Hundreds of thousands of passengers have come into New Zealand without their bags being scanned, and it's a step in the right direction, according to the Prime Minister.
NZ and Australian passport holders, who are considered low risk, can bypass the x-ray machine as they exit.
The first direct exit path was installed at Auckland International Airport in October last year and since then others have been installed at other international airports around the country.
The change is part of a move away from 100 per cent screening through our borders, which is designed to speed up security processes for travellers between Australia and New Zealand, John Key told TV3 today.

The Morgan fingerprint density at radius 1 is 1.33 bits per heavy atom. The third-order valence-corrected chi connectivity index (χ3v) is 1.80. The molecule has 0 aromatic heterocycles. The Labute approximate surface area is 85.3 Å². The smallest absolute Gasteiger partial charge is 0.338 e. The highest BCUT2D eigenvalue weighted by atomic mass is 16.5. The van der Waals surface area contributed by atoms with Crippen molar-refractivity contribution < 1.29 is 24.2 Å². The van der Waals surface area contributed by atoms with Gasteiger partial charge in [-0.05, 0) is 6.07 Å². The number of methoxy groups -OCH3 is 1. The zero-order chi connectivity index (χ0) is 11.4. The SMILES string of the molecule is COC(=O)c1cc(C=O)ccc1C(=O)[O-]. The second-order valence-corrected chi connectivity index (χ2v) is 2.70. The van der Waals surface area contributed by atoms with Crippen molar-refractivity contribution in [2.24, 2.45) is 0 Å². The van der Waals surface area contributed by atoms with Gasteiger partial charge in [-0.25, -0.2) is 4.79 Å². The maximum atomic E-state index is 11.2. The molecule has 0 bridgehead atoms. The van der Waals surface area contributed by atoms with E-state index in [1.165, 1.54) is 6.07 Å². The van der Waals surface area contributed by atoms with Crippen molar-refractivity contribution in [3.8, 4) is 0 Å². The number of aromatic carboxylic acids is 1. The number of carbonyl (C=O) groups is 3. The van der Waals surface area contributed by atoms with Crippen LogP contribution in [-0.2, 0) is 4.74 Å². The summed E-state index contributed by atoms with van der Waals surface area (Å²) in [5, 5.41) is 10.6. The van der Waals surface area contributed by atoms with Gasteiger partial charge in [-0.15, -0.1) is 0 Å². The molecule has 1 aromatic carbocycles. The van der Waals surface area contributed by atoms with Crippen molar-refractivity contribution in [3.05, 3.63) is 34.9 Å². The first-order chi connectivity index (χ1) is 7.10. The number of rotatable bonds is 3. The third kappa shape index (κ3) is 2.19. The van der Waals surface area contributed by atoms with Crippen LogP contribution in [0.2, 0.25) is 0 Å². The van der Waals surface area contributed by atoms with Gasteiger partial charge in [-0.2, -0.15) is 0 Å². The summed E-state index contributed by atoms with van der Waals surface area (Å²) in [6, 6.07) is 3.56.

He believed it was "absolutely the right thing to do".
"Rather than screen everybody we now screen those most likely to pose a risk. I would rather have our MAF take a very good look at the bags they think might present a risk," he said.
The system was based on "intelligence and risk profiling" said Key and he believed it was the best option for assessing risk and delivering a better service to passengers.
However, he accepted it was impossible to check every item coming into the country and breaches did happen.
Under the new system staff continued to use a number of other measures including pre-screening to check bags coming into New Zealand, said Key.
The move away from full x-ray services aimed to reduce the wait time from about 28 to 14 minutes for transtasman passengers.
Another step in that direction has been the introduction of SmartGate, allowing electronic passport clearance of passengers from Australia.
- APNZBy Abby Gillies Email Abby